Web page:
Written by: Gabby Jones, Music Therapy Intern
Within the week, I will be officially halfway through my music therapy internship. I’ve learned so much in the last three months, consistently growing in my musical and therapeutic skills. I have experienced very difficult moments, and very magically successful ones. This story is somewhat a combination of both those adjectives…
It was a Friday afternoon at approximately 1:30pm. I was halfway through my biweekly session with older adults with dementia and our theme was, “The Sun, Moon, and Stars”. I had boldy chosen to use “Moon River” by Audrey Hepburn as one of our sing-along choices for the week. I humbly plucked through the complicated guitar chords, focusing much more on the delivery of the song than the response of the clients. Participation in singing was relatively low, likely because of my disengagement with the group. I finished the last line: “moon river and me” and looked up from my guitar.
The participant to the right of me was smiling, narrowing her eyes at me over her glasses. “Somebody royally screwed that song up, didn’t they?” she said, laughing through her jibe at my barely passable deliverance of Hepburn’s ballad. I laughed and said in response, “You’re right, that wasn’t that great, was it?”, acknowledging that I probably should’ve practiced the song a few more times to make sure I had the timing right. My client shrugged. To my surprise, however, she began singing.
She started with the verse: “Moon river, wider than a mile”. Her tone was clear, her vibrato was chilling, her smile was infectious. I subtly began playing my guitar underneath her voice, maintaining eye contact. She kept singing, “two drifters, off to see the world”. The rest of the group was the quietest I had ever heard them. I could feel the eyes of the other participants, the rest of the care team, and my supervisor on us. But they weren’t focused on me, they were focused on this beautiful gift this participant was sharing.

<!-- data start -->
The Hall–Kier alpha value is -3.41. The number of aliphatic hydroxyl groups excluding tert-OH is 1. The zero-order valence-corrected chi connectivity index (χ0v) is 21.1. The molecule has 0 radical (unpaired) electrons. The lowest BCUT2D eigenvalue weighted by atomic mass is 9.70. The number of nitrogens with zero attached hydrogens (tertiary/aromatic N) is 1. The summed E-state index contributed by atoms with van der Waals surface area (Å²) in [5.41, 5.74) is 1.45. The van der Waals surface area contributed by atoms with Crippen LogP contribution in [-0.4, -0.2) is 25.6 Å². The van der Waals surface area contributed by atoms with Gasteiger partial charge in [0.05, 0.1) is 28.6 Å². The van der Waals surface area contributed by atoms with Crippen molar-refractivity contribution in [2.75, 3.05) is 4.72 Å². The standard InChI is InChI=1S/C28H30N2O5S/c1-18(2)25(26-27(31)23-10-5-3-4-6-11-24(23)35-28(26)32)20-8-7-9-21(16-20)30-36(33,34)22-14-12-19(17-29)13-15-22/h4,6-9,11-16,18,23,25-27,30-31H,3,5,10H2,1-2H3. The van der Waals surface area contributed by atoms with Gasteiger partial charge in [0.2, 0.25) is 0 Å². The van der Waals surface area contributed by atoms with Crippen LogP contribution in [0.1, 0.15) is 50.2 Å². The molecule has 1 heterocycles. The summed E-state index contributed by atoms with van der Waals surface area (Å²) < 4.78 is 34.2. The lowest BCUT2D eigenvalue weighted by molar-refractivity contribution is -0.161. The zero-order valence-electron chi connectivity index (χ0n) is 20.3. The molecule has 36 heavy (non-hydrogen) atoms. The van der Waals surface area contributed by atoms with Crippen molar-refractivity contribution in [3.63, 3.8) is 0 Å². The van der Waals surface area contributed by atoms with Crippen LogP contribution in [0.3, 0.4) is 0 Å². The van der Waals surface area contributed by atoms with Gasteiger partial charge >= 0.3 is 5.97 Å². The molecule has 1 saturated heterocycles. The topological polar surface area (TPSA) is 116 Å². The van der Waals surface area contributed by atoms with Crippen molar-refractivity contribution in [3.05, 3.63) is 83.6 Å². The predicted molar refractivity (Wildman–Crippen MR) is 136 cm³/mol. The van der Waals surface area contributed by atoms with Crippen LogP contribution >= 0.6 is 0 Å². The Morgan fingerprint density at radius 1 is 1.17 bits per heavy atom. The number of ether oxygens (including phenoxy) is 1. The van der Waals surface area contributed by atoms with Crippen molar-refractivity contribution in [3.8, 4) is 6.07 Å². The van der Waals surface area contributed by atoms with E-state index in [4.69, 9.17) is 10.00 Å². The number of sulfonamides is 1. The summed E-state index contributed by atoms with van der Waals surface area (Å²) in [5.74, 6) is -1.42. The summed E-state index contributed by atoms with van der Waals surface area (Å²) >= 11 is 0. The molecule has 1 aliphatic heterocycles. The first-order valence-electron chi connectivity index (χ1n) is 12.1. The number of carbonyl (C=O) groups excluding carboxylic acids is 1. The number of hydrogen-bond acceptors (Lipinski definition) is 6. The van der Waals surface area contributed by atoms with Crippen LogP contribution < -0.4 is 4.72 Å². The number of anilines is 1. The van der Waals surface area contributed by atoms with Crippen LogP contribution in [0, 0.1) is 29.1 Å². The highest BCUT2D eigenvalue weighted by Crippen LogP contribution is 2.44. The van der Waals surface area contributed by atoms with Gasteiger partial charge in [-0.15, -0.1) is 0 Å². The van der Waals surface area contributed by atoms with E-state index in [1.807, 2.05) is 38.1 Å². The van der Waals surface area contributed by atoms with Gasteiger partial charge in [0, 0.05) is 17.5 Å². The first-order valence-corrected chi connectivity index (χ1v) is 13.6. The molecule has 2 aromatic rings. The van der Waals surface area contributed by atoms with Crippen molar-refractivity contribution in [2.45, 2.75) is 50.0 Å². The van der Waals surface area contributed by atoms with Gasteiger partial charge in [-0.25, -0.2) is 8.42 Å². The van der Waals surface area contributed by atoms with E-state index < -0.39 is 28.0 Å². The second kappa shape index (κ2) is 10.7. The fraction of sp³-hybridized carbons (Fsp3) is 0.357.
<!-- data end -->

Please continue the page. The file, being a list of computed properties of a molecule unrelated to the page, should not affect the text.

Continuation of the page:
As she sang the final line of the song, her eyes filled with tears. She smiled brightly and glanced at the rest of the group as they all applauded. “That was beautiful. Thank you for sharing your gift with us”, I said to her. Her usual jovial demeanor returned quickly and she brushed off my compliment, but it was clear that an emotional connection had been made.
This experience was heartwarming and delicate, and it taught me so much. I learned how important it is to sometimes be the simple structural support for the client, the concrete foundation under the house. I was not the center of the experience, nor was I really the leader. I recognized that although I had started the session with the intention of being the sole provider of the musical experiences, I didn’t have to be. One of the most beautiful aspects of music therapy is that it offers opportunities for the people we serve to discover and explore their own musical abilities. Sometimes, the therapeutic presence of space and time is all that’s necessary. I simply established said space and offered said time in which this client could explore her own memories, emotions, and musical expression. All she needed was an ear to listen and a guitar to support.
If you’re a therapist yourself, consider reflecting on moments either where you did simply become part of the “background music”, or where you could have to better address goal areas.
If you are a client of a particular therapy, consider reflecting on moments where you felt as though you were leading yourself toward your own progress and how that independence might have aided you.
Providing music therapy services for early childhood to older adults, music instruction and enrichment plus continuing music therapy education in Greater Charlotte Area of the Carolinas.